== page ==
Politics Sorting out Trump's comments on the Arizona audit

14:49  18 july  2021
14:49  18 july  2021 Source:   politico.com

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PHOENIX — Former President Donald Trump issued three statements in two days falsely claiming that voting fraud and irregularities cost him Arizona’s electoral votes.

a group of people around each other: Contractors hired by the Cyber Ninjas firm take part in the audit of Maricopa County ballots from the 2020 election in Phoenix on April 29. © Rob Schumacher/The Arizona Republic via AP Contractors hired by the Cyber Ninjas firm take part in the audit of Maricopa County ballots from the 2020 election in Phoenix on April 29.

Trump relied on comments made Thursday by contractors hired by state Senate Republicans to oversee a partisan review of the 2020 vote count in Maricopa County, which includes metro Phoenix.

The “forensic audit,” as Senate GOP leaders are calling their review, is overseen by Cyber Ninjas, a small computer security firm with no election experience before Trump began questioning the 2020 results. Its CEO, Doug Logan, spread false conspiracy theories about the election before he was hired to lead the Arizona review.

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Logan and Ben Cotton, a digital forensics analyst working on the audit, described issues they say need further review. Trump has parroted them as evidence the election results are tainted.

County officials and elections experts say the claims are false and based on a misunderstanding of election materials, which they say creates an appearance of irregularities where none exists.

Trump laid out his claims most specifically in a statement Friday night. A look at the irregularities he alleges in that statement:

TRUMP: “168,000 fraudulent ballots printed on illegal paper (unofficial ballots)”

THE FACTS: All of that is false. The ballots were not unofficial or printed on illegal paper, and even Logan never alleged they were fraudulent.

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Logan pointed to ballots with the printing slightly offset between the front and back. He claimed this could cause votes to be counted for the wrong candidate if ink from one side bleeds through to another. He said the alignment issues were mostly from polling-place ballots, which are printed onsite, and said about 168,000 ballots were cast that way. The overwhelming majority of Arizona voters cast ballots by mail.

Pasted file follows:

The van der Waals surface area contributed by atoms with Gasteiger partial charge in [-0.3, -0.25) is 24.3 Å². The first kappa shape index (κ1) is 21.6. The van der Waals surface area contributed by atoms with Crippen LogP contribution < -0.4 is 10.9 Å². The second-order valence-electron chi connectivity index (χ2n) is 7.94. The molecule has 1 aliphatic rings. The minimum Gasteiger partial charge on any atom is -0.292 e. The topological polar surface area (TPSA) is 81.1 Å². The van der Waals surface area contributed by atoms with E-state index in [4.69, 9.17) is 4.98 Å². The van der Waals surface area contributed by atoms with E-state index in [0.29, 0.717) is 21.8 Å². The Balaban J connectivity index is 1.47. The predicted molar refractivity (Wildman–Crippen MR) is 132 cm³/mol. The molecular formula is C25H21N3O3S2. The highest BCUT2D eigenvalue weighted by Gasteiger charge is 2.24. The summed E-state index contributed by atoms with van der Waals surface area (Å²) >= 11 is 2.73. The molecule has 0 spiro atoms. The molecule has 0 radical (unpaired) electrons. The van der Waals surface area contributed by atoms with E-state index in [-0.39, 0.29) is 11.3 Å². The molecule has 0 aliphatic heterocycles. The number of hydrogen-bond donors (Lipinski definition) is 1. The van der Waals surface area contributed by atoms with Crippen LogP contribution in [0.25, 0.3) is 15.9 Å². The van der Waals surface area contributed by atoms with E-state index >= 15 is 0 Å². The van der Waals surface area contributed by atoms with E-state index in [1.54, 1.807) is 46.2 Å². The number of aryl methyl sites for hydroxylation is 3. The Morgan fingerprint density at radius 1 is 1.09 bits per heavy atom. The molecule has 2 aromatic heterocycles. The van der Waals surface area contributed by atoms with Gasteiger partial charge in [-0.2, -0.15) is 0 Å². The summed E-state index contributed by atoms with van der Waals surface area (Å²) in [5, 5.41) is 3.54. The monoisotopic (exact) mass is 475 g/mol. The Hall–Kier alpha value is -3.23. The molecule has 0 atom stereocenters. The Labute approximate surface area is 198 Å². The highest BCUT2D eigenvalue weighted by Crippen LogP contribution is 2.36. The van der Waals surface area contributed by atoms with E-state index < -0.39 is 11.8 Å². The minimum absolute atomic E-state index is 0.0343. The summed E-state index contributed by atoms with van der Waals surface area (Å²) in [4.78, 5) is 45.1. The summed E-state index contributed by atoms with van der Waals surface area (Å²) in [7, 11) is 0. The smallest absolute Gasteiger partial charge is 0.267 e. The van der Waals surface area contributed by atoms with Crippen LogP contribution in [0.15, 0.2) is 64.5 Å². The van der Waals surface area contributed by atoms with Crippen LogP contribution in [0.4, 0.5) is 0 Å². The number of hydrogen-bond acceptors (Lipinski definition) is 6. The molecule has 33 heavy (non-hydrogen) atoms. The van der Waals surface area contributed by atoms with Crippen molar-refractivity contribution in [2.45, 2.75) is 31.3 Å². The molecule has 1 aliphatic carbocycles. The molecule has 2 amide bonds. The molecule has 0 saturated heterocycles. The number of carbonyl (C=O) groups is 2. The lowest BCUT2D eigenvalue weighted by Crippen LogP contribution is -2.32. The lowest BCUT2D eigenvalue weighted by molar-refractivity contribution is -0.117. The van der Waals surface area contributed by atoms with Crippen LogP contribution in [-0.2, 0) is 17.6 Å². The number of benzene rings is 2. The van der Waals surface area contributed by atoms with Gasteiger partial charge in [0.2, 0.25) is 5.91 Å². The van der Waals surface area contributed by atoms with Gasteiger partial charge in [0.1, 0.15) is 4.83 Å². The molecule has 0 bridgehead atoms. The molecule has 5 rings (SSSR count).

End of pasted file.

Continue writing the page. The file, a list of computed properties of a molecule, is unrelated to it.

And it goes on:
“We are seeing a lot of very thin paper stock being used especially on Election Day,” Logan added.

The allegation harkens back to the debunked “Sharpiegate” conspiracy theory that arose in the days after the election. Election experts say bleed-through doesn’t affect the vote count because bubbles on one side of a ballot don’t align with those on the other. Ballots that can’t be read are flagged and duplicated by a bipartisan team.

Arizona’s election procedures manual says only that ballots “must be printed with black ink on white paper of sufficient thickness to prevent the printing from being discernible on the reverse side the ballot.” Maricopa County uses 80 pound Votesecur paper from Rolland, which is among the papers approved by Dominion Voting Systems, which makes the county’s tabulation equipment, said Fields Moseley, a county spokesman.

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Logan did not provide any evidence that alignment problems affected the vote count and said the issue needs more analysis.


TRUMP, citing “74,000 mail in ballots received that were never mailed (magically appearing ballots).”

THE FACTS: No, there were no magically appearing ballots. He is alleging that the number of filled-out ballots received in the mail by election officials exceeded the number of people who had asked earlier for mail-in ballots, by 74,000. But that’s not at all what happened.

The claim mischaracterizes reports created for political parties to track who has voted early so they can target their get-out-the-vote efforts.